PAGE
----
THEATRE REVIEW: Blackadder Goes Forth at Rotherham Civic

THEATRE REVIEW: Blackadder Goes Forth at Rotherham Civic

By Gareth Dennison | 17/11/2021

THEATRE REVIEW: Blackadder Goes Forth at Rotherham Civic

 

BALDRICK with a Rotherham accent just works …who would have thought it?

Actually, let’s not dwell on exactly why that might be and instead simply celebrate the Rep’s return to the Civic.

It feels like they have been melding together these half-series of classic British sitcoms since before Netflix made binge-watching an international pastime.

And Blackadder Goes Forth is another memorable take on our comic canon.

The set is only that Eden Camp smell short of being a 1917 equivalent of the Second World War museum’s atmosphere, with some striking attention to detail and props.

The stage has a dingy wartime trench half juxtaposed with the “safer” half, which serves as General Melchett’s office or the rehab hospital.
 
But boxing off the action does not make proceedings feel smaller and indeed, in the final of our three episodes, Goodbyeee, both sides are used simultaneously to emphasise the impending danger facing our boys in the trenches on the left as they prepare for the final push.

Shaun McHale does a sound job getting across the frustrations and lamentations of our title character, while Roger Hazelwood’s Baldrick — complete with his new South Yorkshire sound — draws some great laughs. And Richard Wilshaw’s Lt George sounds uncannily like Hugh Laurie, who played the character on TV.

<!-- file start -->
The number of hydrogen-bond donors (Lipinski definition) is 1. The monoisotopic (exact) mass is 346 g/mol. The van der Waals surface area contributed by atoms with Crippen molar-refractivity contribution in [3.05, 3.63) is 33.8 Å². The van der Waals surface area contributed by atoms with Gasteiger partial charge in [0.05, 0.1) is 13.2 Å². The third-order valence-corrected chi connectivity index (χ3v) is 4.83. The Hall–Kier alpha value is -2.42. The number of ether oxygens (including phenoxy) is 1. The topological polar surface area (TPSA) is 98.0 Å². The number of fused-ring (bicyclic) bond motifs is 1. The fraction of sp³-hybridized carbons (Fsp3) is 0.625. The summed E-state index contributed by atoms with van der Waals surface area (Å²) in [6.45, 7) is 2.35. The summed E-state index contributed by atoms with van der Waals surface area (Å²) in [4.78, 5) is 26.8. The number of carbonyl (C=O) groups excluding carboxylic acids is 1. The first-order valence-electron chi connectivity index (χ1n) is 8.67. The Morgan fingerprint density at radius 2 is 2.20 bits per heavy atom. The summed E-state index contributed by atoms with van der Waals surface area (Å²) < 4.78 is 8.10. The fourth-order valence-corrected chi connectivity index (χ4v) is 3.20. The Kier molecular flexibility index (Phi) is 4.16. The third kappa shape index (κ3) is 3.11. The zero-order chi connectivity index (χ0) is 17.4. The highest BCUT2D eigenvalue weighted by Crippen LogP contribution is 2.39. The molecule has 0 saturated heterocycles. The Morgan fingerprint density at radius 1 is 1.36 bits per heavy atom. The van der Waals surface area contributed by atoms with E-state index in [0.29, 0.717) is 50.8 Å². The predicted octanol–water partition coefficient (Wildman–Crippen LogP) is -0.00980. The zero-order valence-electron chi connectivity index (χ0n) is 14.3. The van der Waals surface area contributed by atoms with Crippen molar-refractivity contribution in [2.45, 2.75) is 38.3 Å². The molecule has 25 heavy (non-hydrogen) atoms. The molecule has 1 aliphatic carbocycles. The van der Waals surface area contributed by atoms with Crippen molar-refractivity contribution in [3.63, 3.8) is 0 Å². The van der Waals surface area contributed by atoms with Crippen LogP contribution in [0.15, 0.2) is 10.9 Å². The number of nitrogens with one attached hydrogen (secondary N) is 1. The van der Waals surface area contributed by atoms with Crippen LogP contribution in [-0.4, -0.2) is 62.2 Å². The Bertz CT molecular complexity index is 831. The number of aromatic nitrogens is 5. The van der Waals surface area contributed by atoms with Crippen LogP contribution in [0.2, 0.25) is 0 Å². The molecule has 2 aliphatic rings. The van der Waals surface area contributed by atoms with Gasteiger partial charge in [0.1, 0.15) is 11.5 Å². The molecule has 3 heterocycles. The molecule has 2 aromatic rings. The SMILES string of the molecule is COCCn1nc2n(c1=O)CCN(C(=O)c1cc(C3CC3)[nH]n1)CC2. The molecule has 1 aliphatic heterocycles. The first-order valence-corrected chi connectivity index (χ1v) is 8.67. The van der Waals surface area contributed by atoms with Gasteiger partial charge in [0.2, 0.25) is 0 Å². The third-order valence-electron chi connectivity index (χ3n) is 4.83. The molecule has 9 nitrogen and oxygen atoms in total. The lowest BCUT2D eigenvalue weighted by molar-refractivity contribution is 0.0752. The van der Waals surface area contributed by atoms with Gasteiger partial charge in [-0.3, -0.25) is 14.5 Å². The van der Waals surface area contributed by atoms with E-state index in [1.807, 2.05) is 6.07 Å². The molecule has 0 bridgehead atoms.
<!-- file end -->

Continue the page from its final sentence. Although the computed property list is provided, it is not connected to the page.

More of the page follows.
Joe Brooke as Lord Flashheart and Danny Hastie as Melchett both provide great takes on the bombastic roles made famous by Rik Mayall and Stephen Fry respectively.  

Both are scene-stealers here, too, but Jack O’Boyle’s Captain Darling is perhaps the best of the bunch.

He has hilarious back-and-forths when being interrogated for alleged spying by Blackadder or when pleading with Melchett not to be sent to the frontline.

Being unable to cut between scenes quickly is a challenge the Rep is used to in adapting these shows, and the gaps tonight are filled with bursts of music from the era and clouds of smoke filling the trenches, avoiding any staccato feeling to the episodes.

Our first two episodes include a capture behind enemy lines in Private Plane and a mission to uncover a German spy in General Hospital.

Then comes Goodbyeee. This series finale provided one of the most memorable British telly moments, as Blackadder and co go over the top to their deaths.  

My first experience of the episode was being shown it during a history lesson at Maltby Comp in the 1990s, and it helped cement a love of the subject.

Its faithful recreation here is cleverly adapted for the stage, with a poignant use of video just before the final scene, which wraps up proceedings in a manner as respectful and smart as our new-look Civic.

Blackadder Goes Forth was always a sitcom with historical commentary among its laughs, pointing out the loss of life in between the innuendo and silly similes.

Rep deliver both strands impressively and return to the Civic with a boom (or several, if you like your Baldrick war poetry).

Blackadder Goes Forth is at the Civic until Friday.